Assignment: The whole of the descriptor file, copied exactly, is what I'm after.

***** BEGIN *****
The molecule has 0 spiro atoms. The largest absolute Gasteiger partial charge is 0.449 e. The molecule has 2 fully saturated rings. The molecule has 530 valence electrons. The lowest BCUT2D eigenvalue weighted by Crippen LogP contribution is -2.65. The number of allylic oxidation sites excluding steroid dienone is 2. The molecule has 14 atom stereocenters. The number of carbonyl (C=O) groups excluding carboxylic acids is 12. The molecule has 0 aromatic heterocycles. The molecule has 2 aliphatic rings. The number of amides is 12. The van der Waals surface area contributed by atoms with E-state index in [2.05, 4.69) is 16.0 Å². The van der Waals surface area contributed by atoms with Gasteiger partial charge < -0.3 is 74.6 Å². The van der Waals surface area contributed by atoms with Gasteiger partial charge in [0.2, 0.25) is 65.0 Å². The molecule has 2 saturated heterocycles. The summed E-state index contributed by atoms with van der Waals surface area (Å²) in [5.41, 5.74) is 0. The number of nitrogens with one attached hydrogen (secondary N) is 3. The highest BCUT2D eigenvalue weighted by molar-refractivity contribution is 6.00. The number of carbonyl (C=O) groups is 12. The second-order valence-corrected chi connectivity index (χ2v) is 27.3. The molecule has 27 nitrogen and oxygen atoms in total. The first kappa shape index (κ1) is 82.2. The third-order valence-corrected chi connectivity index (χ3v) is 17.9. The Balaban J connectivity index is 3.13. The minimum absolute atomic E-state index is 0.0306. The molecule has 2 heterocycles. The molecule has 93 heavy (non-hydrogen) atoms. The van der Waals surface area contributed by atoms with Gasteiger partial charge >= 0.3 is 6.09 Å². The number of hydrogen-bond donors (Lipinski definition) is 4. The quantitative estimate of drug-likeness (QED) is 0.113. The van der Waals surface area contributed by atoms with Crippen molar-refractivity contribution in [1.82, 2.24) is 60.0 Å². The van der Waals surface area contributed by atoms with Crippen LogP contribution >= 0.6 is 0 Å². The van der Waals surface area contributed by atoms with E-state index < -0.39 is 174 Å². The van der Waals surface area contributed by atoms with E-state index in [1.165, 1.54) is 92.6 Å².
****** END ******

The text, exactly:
The molecule has 0 spiro atoms. The largest absolute Gasteiger partial charge is 0.449 e. The molecule has 2 fully saturated rings. The molecule has 530 valence electrons. The lowest BCUT2D eigenvalue weighted by Crippen LogP contribution is -2.65. The number of allylic oxidation sites excluding steroid dienone is 2. The molecule has 14 atom stereocenters. The number of carbonyl (C=O) groups excluding carboxylic acids is 12. The molecule has 0 aromatic heterocycles. The molecule has 2 aliphatic rings. The number of amides is 12. The van der Waals surface area contributed by atoms with E-state index in [2.05, 4.69) is 16.0 Å². The van der Waals surface area contributed by atoms with Gasteiger partial charge < -0.3 is 74.6 Å². The van der Waals surface area contributed by atoms with Gasteiger partial charge in [0.2, 0.25) is 65.0 Å². The molecule has 2 saturated heterocycles. The summed E-state index contributed by atoms with van der Waals surface area (Å²) in [5.41, 5.74) is 0. The number of nitrogens with one attached hydrogen (secondary N) is 3. The highest BCUT2D eigenvalue weighted by molar-refractivity contribution is 6.00. The number of carbonyl (C=O) groups is 12. The second-order valence-corrected chi connectivity index (χ2v) is 27.3. The molecule has 27 nitrogen and oxygen atoms in total. The first kappa shape index (κ1) is 82.2. The third-order valence-corrected chi connectivity index (χ3v) is 17.9. The Balaban J connectivity index is 3.13. The minimum absolute atomic E-state index is 0.0306. The molecule has 2 heterocycles. The molecule has 93 heavy (non-hydrogen) atoms. The van der Waals surface area contributed by atoms with Gasteiger partial charge >= 0.3 is 6.09 Å². The number of hydrogen-bond donors (Lipinski definition) is 4. The quantitative estimate of drug-likeness (QED) is 0.113. The van der Waals surface area contributed by atoms with Crippen molar-refractivity contribution in [1.82, 2.24) is 60.0 Å². The van der Waals surface area contributed by atoms with Crippen LogP contribution >= 0.6 is 0 Å². The van der Waals surface area contributed by atoms with E-state index < -0.39 is 174 Å². The van der Waals surface area contributed by atoms with E-state index in [1.165, 1.54) is 92.6 Å².